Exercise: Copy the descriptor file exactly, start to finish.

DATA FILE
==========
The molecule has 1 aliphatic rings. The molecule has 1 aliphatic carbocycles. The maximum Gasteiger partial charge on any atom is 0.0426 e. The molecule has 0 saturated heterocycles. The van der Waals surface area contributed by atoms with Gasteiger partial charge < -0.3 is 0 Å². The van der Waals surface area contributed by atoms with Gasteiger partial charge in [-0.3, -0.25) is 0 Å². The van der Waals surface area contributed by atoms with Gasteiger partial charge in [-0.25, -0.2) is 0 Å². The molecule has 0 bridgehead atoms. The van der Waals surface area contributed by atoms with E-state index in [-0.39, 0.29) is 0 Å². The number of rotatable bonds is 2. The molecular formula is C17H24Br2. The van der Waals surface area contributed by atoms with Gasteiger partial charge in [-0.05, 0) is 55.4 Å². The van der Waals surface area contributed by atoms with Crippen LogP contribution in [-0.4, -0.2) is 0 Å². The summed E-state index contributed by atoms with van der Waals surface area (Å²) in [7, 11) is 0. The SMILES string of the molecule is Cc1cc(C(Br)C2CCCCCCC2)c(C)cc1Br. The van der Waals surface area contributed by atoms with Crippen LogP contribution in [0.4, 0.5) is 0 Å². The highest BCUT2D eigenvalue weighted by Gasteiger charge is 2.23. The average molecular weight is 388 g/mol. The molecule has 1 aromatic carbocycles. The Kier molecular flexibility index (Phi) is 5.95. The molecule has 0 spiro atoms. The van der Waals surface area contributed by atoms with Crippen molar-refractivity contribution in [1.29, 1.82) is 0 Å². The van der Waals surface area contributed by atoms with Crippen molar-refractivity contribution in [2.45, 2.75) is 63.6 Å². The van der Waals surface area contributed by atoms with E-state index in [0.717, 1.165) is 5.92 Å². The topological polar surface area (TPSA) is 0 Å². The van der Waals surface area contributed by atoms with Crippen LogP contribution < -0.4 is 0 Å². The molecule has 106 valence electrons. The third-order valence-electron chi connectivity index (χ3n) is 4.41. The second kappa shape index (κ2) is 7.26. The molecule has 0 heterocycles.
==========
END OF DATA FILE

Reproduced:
The molecule has 1 aliphatic rings. The molecule has 1 aliphatic carbocycles. The maximum Gasteiger partial charge on any atom is 0.0426 e. The molecule has 0 saturated heterocycles. The van der Waals surface area contributed by atoms with Gasteiger partial charge < -0.3 is 0 Å². The van der Waals surface area contributed by atoms with Gasteiger partial charge in [-0.3, -0.25) is 0 Å². The van der Waals surface area contributed by atoms with Gasteiger partial charge in [-0.25, -0.2) is 0 Å². The molecule has 0 bridgehead atoms. The van der Waals surface area contributed by atoms with E-state index in [-0.39, 0.29) is 0 Å². The number of rotatable bonds is 2. The molecular formula is C17H24Br2. The van der Waals surface area contributed by atoms with Gasteiger partial charge in [-0.05, 0) is 55.4 Å². The van der Waals surface area contributed by atoms with Crippen LogP contribution in [-0.4, -0.2) is 0 Å². The summed E-state index contributed by atoms with van der Waals surface area (Å²) in [7, 11) is 0. The SMILES string of the molecule is Cc1cc(C(Br)C2CCCCCCC2)c(C)cc1Br. The van der Waals surface area contributed by atoms with Crippen LogP contribution in [0.4, 0.5) is 0 Å². The highest BCUT2D eigenvalue weighted by Gasteiger charge is 2.23. The average molecular weight is 388 g/mol. The molecule has 1 aromatic carbocycles. The Kier molecular flexibility index (Phi) is 5.95. The molecule has 0 spiro atoms. The van der Waals surface area contributed by atoms with Crippen molar-refractivity contribution in [1.29, 1.82) is 0 Å². The van der Waals surface area contributed by atoms with Crippen molar-refractivity contribution in [2.45, 2.75) is 63.6 Å². The van der Waals surface area contributed by atoms with E-state index in [0.717, 1.165) is 5.92 Å². The topological polar surface area (TPSA) is 0 Å². The van der Waals surface area contributed by atoms with Crippen LogP contribution < -0.4 is 0 Å². The molecule has 106 valence electrons. The third-order valence-electron chi connectivity index (χ3n) is 4.41. The second kappa shape index (κ2) is 7.26. The molecule has 0 heterocycles.